bash-4.4$ printf XXX
XXXbash-4.4$

That mangles the prompt, and it's easy to miss that XXX there especially if you've got a fancier prompt like that. It also affects cursor positioning which causes display glitches when you move the cursor around.

zsh works around that, by showing that unterminated line with a % character in bold and reverse video:

zsh-5.1.1$ printf XXX
XXX%
zsh-5.1.1$

It does that by outputting that reverse video % at the end of every command (before each prompt), but followed by 79 spaces (assuming a 80 character wide terminal), a CR character (the one that causes the cursor to go back to the first column) and the sequence to erase to the end of the line (and then the prompt).

That way, if there was an unterminated line, since the cursor is not in first position, those 80 characters will make the cursor move to the next line (and that % will stay). If not, then that % and those 79 spaces will be on a one line which will be deleted afterwards.

Now, that only works if the terminal does wrap lines (for instance, that won't work properly after tput rmam). If you have a slow terminal (like on 9600 baud serial line), you may actually see those % being displayed and then removed after each command, so zsh lets you disable that feature:

unsetopt prompt_cr prompt_sp

That way, zsh behaves more like traditional shells.

You can also change that mark with the $PROMPT_EOL_MARK variable.

1
source | link

That's a specific feature of zsh (and now fish as well) to let you clearly see unterminated lines in a command's output.

In traditional shells, if a command outputs some data after the last newline character, or, in other words, if it leaves the terminal cursor not at the start of the line, the next prompt by the shell ends up appended to that last unterminated line as in:

bash-4.4$ printf XXX
XXXbash-4.4$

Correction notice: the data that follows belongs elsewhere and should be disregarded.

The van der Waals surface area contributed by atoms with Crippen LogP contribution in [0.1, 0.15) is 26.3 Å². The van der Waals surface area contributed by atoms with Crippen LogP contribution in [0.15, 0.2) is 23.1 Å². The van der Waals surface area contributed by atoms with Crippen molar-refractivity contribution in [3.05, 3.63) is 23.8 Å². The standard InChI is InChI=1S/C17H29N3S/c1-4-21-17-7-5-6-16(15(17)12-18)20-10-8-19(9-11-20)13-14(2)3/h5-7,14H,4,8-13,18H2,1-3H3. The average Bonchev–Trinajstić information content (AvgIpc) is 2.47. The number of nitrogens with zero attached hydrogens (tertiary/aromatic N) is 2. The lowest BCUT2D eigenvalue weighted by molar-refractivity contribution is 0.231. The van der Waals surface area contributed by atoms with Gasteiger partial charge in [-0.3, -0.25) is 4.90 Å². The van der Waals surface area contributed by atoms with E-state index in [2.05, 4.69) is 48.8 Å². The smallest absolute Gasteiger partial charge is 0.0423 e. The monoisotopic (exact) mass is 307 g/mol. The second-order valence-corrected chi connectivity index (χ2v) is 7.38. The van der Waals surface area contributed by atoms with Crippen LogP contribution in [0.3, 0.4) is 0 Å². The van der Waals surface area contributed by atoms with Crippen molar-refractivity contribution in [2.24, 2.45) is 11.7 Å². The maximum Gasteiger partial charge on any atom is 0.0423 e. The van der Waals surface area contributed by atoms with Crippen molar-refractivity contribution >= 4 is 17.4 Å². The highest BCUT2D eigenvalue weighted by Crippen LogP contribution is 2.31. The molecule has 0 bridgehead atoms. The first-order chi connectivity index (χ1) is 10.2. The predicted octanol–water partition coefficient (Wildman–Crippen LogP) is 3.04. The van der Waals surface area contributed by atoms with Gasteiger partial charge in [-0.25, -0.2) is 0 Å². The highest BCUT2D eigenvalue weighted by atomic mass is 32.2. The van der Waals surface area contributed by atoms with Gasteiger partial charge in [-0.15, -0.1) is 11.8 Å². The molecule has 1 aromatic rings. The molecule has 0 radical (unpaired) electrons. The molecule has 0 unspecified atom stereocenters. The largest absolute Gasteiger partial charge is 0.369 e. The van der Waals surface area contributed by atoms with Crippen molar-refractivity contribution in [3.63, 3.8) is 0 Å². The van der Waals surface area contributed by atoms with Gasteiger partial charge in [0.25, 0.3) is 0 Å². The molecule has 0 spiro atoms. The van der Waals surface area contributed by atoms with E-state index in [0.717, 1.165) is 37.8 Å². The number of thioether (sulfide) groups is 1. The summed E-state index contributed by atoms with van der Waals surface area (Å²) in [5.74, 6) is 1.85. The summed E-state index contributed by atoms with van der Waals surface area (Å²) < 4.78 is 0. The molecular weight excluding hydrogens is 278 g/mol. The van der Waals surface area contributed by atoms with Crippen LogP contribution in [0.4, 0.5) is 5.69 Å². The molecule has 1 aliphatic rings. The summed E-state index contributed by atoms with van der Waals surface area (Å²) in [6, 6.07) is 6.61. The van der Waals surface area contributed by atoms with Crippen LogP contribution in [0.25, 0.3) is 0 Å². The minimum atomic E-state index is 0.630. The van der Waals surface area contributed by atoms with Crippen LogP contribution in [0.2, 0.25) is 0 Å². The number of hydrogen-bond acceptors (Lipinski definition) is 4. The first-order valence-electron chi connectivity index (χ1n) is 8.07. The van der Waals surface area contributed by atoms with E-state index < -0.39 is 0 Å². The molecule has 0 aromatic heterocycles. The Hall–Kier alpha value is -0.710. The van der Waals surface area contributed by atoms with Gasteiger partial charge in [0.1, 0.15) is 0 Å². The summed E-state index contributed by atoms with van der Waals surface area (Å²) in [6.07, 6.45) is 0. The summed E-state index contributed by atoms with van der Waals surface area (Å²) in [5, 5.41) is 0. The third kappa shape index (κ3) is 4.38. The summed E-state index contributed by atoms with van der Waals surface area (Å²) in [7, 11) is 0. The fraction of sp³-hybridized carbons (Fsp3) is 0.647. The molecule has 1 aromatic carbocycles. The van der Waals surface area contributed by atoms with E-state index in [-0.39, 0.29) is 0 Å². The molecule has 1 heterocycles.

That mangles the prompt, and it's easy to miss that XXX there especially if you've got a fancier prompt like that. It also affects cursor positioning which causes display glitches when you move the cursor around.

zsh works around that, by showing that unterminated line with a % character in bold and reverse video:

zsh-5.1.1$ printf XXX
XXX%
zsh-5.1.1$

It does that by outputting that reverse video % at the end of every command (before each prompt), but followed by 79 spaces (assuming a 80 character wide terminal), a CR character (the one that causes the cursor to go back to the first column) and the sequence to erase to the end of the line (and then the prompt).

That way, if there was an unterminated line, since the cursor is not in first position, those 80 characters will make the cursor move to the next line (and that % will stay). If not, then that % and those 79 spaces will be on a one line which will be deleted afterwards.

Now, that only works if the terminal does wrap lines (for instance, that won't work properly after tput rmam). If you have a slow terminal (like on 9600 baud serial line), you may actually see those % being displayed and then removed after each command, so zsh lets you disable that feature:

set +o promp_cr promp_sp

That way, zsh behaves more like traditional shells.

You can also change that mark with the $PROMPT_EOL_MARK variable.